I shall now digress and enter the timberwolf controversy. During the many years I’ve resided on Namakan Lake, I’ve seen far too many piles of fur left on ice by wolf-killed deer to have anything but an undying hatred for the blood-thirsty killers. What’s lost if the wolves become extinct? It would be far more desirable than to have our beautiful, innocent deer meet that fate. That could happen as the deer herd cannot indefinitely continue supplying meat for their many enemies. The worst of these, apparently, are the money-hungry DNR with their annual open hunting seasons. That department’s main concern seem to be: How much money can we squeeze out of the hunters for license fees. The wolves come next followed by poachers and winters with deep snow. The widely publicized pictures of a lone wolf patiently following a migrating herd of caribou did so in hopes that one of the caribous would break a leg, become ill or too tired to keep up with the rest of the herd thus making it an easy prey for the wolf. That fallacy left the impression that wolves don’t kill healthy animals: only the sick, injured or worn-out ones. When a pack of wolves manage to drive a deer out on the ice, where the footing is precarious for the small-hoofed deer, the wolves’ only desire is to get fresh meat and warm blood. Little do they worry whether the deer meets the specifications that it must be sick, injured our worn-out. As far as I’m concerned, I fervently wish that every timberwolf on the North American continent would join New Zealand’s Dodo birds. GOOD RIDDANCE! In case anyone may think that the reason I hate wolves might be that, if there were fewer of them, I would have less difficulty getting a deer during hunting seasons. Not so. The last time I shot a deer was back in 1961. No matter how many of us wolf-haters think that the law, making the timberwolf a member of the Endangered Species, was about as asinine as it possible could be, it still is the law of the land and should be obeyed. Attempting to eliminate the wolves by poison or trapping isn’t the best method, it seems to me. A much more desirable way would be to put the heat on Congress and urge them to remove the wolves from the Endangered Species and turn the control of them back to the state. Then follow that move with a barrage of letters to the legislature. That might bring results. At least it would be worth trying.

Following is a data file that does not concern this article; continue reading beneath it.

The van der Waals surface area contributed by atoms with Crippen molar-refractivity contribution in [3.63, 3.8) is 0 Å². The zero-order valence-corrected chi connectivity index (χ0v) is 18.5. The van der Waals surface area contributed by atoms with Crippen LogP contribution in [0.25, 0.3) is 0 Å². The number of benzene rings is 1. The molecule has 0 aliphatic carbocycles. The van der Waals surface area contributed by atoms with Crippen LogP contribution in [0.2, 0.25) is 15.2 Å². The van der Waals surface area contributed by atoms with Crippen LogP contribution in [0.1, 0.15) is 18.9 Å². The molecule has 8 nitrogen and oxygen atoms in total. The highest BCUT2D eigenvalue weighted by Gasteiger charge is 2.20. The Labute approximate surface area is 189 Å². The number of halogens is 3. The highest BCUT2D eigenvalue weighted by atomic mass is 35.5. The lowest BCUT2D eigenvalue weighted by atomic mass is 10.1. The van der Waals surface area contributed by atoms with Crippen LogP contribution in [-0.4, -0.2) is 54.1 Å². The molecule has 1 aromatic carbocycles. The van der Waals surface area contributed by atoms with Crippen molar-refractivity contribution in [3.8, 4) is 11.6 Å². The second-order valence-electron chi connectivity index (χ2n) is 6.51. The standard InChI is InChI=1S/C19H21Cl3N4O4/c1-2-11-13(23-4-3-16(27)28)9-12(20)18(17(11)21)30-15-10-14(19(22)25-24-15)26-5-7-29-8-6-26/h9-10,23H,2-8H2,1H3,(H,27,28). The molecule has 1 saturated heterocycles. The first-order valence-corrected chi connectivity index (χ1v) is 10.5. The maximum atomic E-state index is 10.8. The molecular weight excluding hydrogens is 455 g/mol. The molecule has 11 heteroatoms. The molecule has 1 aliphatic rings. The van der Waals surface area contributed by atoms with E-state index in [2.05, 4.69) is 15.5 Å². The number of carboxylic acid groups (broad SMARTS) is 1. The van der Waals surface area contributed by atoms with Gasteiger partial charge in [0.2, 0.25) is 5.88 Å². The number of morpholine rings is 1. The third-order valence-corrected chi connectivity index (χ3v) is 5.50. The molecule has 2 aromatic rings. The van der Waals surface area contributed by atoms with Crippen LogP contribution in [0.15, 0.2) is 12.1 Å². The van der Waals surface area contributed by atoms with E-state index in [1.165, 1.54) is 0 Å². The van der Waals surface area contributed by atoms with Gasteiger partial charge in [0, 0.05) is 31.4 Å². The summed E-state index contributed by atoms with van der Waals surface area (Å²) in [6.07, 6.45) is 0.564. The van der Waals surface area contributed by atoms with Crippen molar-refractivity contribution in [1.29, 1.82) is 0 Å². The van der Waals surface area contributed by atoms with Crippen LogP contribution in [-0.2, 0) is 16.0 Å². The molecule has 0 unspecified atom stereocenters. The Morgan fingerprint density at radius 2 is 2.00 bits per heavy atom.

What amazes me is that today’s killers, be they human, animals or birds, get all, or most, of the sympathy. A case in point, is that of the fall migration of hawks that makes people go GA-GA by the sight. If anyone has ever stopped to consider the vast number of innocent birds that were killed to feed those hawks, I’ve failed to become aware of it.
Don’t know how it came about that Judy Blais, of the Daily Journal staff, go the idea that, the old fellow living by himself on an island in Namakan Lake, might be news-worthy. It was a surprise to me when she flew here with Frank Bohman last fall to interview me. The results were that, after being shown my diaries, kept for 42 years, she became much interested and took them home with her. Excerpts from those diaries appeared in three articles in the Daily Journal. Later, she managed to interest Jules Loh, a feature writer for the Associated Press, in flying here to interview me. His article appeared in newspapers from coast to coast, border to border. Also in Canadian newspapers. For a person that never considered himself of any special importance, it was quite a jolt, suddenly being catapulted into the International limelight by all that publicity. I would be less than honest were I to deny that I enjoyed it. That is, up to a point. By mid-February, when the “Fan” letters had reached the staggering total of 170, the thrill was fading some. Unfortunately for me, I feel that most of those letters deserve an an answer. Ninety-five have been answered up to Feb. 28.
Now some good news for Daily Journal readers